Leakage Current Test
The second most frequently asked technical question we receive is regarding equipment failing a leakage test.
Although most modern PAT instruments carry out a leakage measurement as part of their pre-set test sequences, it’s worth bearing in mind that the IET Code of Practice advises that the purpose of a leakage test is as an alternative to the insulation test. For example when testing electronic equipment where the filters designed to protect against overvoltages can cause a low insulation resistance reading.
"The protective conductor/touch current test is an alternative or complementary test to the insulation tests of Section 15.5, for use if the insulation tests cannot be performed or give suspect results." IET Code of Practice
The only tests that are required by the IET Code of Practice are:
- 1) Earth Continuity Test (Class 1)
- 2) Insulation Resistance Test (Class 1 & 2)
- 3) Functional Check (Class 1 & 2)
During a leakage test the appliance is powered up at the supply voltage and a measurement is made of the current flowing from the live parts to earth for class 1 equipment, or live parts to the appliance case for class 2 equipment. Many modern test instruments also have a sub-leakage or substitute leakage test. The substitute leakage test does not actually measure the true leakage current and can give some misleading results. The substitute test applies a reduced ac voltage between the line and neutral joined together and the earth conductor, or test lead (class 2). The test instrument then attempts to calculate the leakage current that would be expected if the appliance was operating at the supply voltage. The IET code of practice warns of the limitations of the substitute leakage test:
"Substitute/alternative leakage tests have some limitations because electronic switches will not be on, and relays or other active circuitry that may affect measurements may not be activated." IET Code of Practice
Because a substitute leakage test can be inaccurate, the IET Code of Practice also advises that it must not be used as a replacement for an insulation test. The substitute leakage test is primarily used when testing PCs, to prevent them from turning on during the test. A normal supply voltage leakage test would turn the PC on for just a few seconds causing boot errors when restarted. However more recently, with the introduction of battery operated PAT instruments, a subleakage test is often carried out on all equipment as they have insufficient power to run a supply voltage test. If possible, equipment failing a substitute leakage test should be re-tested using a proper leakage test at the supply voltage. Some battery testers, such as the Megger PAT150 and the Seaward Primetest 250, can perform a supply voltage leakage test when powered from a mains supply.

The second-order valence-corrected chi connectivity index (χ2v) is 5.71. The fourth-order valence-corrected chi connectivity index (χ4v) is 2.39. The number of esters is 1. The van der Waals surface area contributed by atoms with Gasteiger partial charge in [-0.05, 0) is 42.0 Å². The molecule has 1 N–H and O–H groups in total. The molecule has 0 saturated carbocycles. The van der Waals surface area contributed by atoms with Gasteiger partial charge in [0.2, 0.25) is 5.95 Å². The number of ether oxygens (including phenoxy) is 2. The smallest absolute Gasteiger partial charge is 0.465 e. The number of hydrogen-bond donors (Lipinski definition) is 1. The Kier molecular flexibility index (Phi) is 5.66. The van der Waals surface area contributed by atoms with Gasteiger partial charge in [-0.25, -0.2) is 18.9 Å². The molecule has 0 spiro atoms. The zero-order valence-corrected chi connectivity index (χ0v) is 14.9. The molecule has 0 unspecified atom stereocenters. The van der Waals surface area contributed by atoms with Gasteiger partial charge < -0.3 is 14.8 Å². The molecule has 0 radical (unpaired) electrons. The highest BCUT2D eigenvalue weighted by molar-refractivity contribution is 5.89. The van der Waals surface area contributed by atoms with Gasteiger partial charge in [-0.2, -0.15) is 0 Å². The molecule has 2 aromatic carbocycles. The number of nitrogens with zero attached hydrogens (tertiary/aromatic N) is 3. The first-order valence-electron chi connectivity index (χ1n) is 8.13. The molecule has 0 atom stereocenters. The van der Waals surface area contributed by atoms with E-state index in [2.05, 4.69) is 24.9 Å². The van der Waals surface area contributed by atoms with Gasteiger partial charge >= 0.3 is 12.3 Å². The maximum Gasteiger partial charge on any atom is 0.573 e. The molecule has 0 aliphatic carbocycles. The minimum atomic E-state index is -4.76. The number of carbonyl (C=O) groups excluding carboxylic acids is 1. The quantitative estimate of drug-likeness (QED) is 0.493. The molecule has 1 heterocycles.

However, the most common reason why equipment often appears to fail a leakage test is that an incorrect pass limit is used. Many of the basic PAT instruments are pre-set set to the lowest possible limit of 0.75mA for class 1 equipment. Therefore it may be necessary to override the fail result given and use the higher limits allowable depending on the equipment type. Many untrained users assume you can simply plug an appliance into a tester and it will give a clear pass or fail result. Unfortunately this is not the case; knowledge of the tests, equipment types, and limits is always required.
|Class||Type||Max Leakage Current|
|1||Handheld & Portable||0.75mA|
|1||IT, Movable, Stationary, & Fixed||3.5mA|
|1||Heating & Cooking||0.75mA per kW*|
|* to a maximum of 5mA|
Some equipment is actually designed to operate with a higher earth leakage than shown in the table above. For example, motors with electronic speed controllers often have EMC filters that produce a leakage current. This can cause an electric shock by simply touching exposed metal parts if the earth becomes disconnected. Therefore equipment designed to run with a leakage current greater than 3.5mA can not be used with a standard 13A plug and socket. It must be permanently wired via a fused spur or connected with an industrial plug and socket. It should also have a label warning of the high leakage current and the earth conductor must also be at least 1.0mm2. For equipment with a leakage current greater than 10mA, additional precautions are also required.
Terminology: For clarity we've used the term 'leakage test', however the IET Code of Practice uses the technically correct terms ‘Protective Conductor Current Test’ and ‘Touch Current Test’. Equipment manufacturers can use a variety of terms: mains leakage, differential leakage, touch leakage, earth leakage, and leakage current. They are all referring to the measurement of current leaking from the live parts to either the protective conductor for class 1 equipment, or the appliance case for class 2 equipment.
And just in case your wondering; the number one spot for the most frequently asked question is - "How do I get an earth on a laptop charger?" We’ve written an article with some information here.